As the site describes the talk, they :"discuss voter suppression, the Wall, and immigration. At turns funny, then tragic, and angry. A fun and moving interview."
Last week, I mentioned that Al Franken has a new podcast and posted a sort of "coming attractions" from the series. Here's the first, full official conversation with Maria Teresa Kumar, the president of Voto Latino.
As the site describes the talk, they :"discuss voter suppression, the Wall, and immigration. At turns funny, then tragic, and angry. A fun and moving interview."
For the past year or so -- but most-especially over the past few weeks -- we've seen Trump slam people who have been critical of him. Calling them either stupid, "a very bad guy," irresponsible, "I'm not the biggest fan" (tm) or a combination of all the above, and more.
To be clear, there have been others he's smeared, as well, though they hadn't said anything about him publicly -- people like Jeff Sessions, Rod Rosenstein, H.R. McMaster, Tom Price and more. I'm referring instead to those who Trump demeaned specifically because they criticized him -- among them Rex Tillerson just yesterday, Michael Cohen, Don McGahn, Christopher Wray, and even Steve Bannon and Amarosa Manigault Newman. And more. People who Trump sees as enemies, out to get him, the opposition.
For the record:
Rex Tillerson Michael Cohen, Don McGahn, Christopher Wray, Steve Bannon and Amarosa Manigault Newman are not the opposition. They are not Trump's enemies. They are ALL people who Trump has hired to work for him. They are all people who served him and did his bidding. They may have come to loathe him (or did so before but were happy to be on the same side, grab the power, and cash the pay check), but they are ALL people who Trump thought were wonderful, talented, smart, and who he wanted with him.
Trump has plenty of very real enemies. All he need do is look at the entire Democratic members of Congress. Or, for that matter, most of the majority of voters who didn't vote for him in 2016. But we must draw a line and distinguish between them and the long line of people who Trump hired and is now trying to smear. Being among the "very real enemies" who are lashed out at by Trump speaks loudly about them. Being among the latter -- those hired by Trump who he is now smearing -- speaks volumes about him.
It's very easy to bunch all people who Trump tries to slam under the same umbrella. But they're not the same. Every time Trump has a meltdown against the people on his own side who he actually, literally hired and praised, it only serves to provide further evidence (not that it is really necessary) of his own emptiness. When you are reduced to trying to demean the people you like enough to hire -- because they've had enough of you and spoke out -- you are standing on a chimera. You have built a foundation of air.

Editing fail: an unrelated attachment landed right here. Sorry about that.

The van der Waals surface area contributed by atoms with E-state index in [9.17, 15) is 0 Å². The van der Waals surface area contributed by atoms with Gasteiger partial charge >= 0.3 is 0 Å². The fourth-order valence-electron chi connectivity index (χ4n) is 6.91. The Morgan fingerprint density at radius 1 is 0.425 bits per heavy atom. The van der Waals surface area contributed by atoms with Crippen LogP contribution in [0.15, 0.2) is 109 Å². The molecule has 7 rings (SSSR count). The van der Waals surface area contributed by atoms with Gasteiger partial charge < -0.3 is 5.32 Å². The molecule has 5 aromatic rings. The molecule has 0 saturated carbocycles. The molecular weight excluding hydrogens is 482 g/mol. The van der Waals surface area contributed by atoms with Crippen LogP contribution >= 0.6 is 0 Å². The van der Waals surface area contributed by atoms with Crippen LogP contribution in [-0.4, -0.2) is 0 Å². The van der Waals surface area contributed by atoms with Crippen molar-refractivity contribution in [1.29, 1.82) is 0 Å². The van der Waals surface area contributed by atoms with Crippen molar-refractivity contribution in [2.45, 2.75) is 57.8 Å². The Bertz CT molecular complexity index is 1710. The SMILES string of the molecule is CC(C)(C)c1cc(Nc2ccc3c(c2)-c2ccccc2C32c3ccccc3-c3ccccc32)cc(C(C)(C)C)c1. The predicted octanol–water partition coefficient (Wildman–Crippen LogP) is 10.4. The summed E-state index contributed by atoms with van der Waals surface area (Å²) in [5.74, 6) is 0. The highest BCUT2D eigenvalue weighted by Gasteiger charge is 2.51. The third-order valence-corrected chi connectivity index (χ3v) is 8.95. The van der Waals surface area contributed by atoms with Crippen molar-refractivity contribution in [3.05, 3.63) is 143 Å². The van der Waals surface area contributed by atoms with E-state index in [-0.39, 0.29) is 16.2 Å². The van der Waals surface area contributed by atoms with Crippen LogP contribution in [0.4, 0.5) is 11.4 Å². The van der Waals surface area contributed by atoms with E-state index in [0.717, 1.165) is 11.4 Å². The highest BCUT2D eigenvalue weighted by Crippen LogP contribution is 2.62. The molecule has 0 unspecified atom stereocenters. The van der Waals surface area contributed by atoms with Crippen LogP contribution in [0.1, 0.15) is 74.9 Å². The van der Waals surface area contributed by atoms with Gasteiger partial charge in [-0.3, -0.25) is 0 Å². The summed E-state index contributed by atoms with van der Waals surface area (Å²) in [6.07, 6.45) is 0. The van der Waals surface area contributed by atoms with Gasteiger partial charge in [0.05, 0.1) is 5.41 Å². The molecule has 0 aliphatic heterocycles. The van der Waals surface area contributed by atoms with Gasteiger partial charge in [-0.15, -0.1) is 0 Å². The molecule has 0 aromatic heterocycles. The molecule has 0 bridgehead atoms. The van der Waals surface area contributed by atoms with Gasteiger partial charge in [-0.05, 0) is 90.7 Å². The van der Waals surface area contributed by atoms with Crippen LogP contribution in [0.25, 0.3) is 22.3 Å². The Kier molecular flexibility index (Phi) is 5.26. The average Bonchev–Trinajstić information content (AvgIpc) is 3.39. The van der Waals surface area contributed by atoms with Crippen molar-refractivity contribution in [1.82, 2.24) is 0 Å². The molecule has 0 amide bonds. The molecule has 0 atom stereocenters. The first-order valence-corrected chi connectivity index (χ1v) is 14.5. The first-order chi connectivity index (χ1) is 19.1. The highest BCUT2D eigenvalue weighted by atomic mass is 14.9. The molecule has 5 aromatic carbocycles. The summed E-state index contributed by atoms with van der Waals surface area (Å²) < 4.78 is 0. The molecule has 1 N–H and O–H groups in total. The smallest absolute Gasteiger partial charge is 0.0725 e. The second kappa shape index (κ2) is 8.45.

No wonder Infrastructure Week never gets off the ground.
Cleverness must be rewarded...
The state of New York is at it again. First they shut down the Trump Foundation for illegal activities. Then, they passed a state law to make a president's state income taxes public. And now, they just ratcheted things up once more.
This didn't get much attention yesterday -- close to none of television -- amid all the other grander news, but it's critically important nonetheless.
One of the concerns of many is that Trump would pardon his associates of crimes they either are convicted of or might be charged with, thereby obstructing justice by giving them in essence a "Get out of jail free card." Because a presidential pardon only covers federal crimes, though, some saw a safety net in state prosecutions, most particularly in New York where Trump has long been based, along with his associates, and where many of the alleged crimes may have been committed -- notably those in Trump Tower. Alas, there is a state law in New York that didn't allow for such a thing, called the "double jeopardy loophole." Basically, if someone is convicted of a federal crime and pardoned by the president, the person can't be charged in New York with the same state crimes.
The New York Assembly, by a vote of 90-52 closed that loophole yesterday. The state senate had previously passed the measure earlier in the week. And Governor Andrew Cuomo has said he will sign the bill.
When State Senator Todd Kaminsky, a former federal prosecutor, introduced his bill, he said -- "Every day it seems there is more and more evidence that the President and his underlings intend to corruptly use the pardon power to undermine the rule of law. We must move quickly to close the double jeopardy loophole so those who broke New York laws may be held accountable. If we do not close this loophole, and close it soon, New Yorkers may never realize the justice they deserve.”
When signed by Gov. Cuomo signs the bill, state prosecutors -- including the Attorney General -- will then be allowed to charge anyone pardoned by a president for state crimes committed in the State of New York against its citizens.
And a presidential pardon can't get them out of jail if convicted.
A Democratic Assemblyman Joseph Lentol said --.“Since there’s inaction in Washington to stop any of this power of the pardon being abused, or in any other way stopping the president from doing whatever he wants, it’s kind of ironic that the state has to step in and enforce the state’s rights to change the law so that we can check the power of the president,”
And we'll add another wrinkle in the mix. Remember way back when (as I wrote in this article here last August) when it was reported that Special Counsel Robert Mueller was coordinating with that Attorney General of New York? Well, I think it's a safe bet that the state has held onto all the documents.
Clearly this new bill can work both ways. If a Democratic president ever pardons someone of federal crimes that were committed in New York State and broke state laws, they too can now be charged in New York -- as well they should. And the New York governor will have the opportunity to pardon the person there.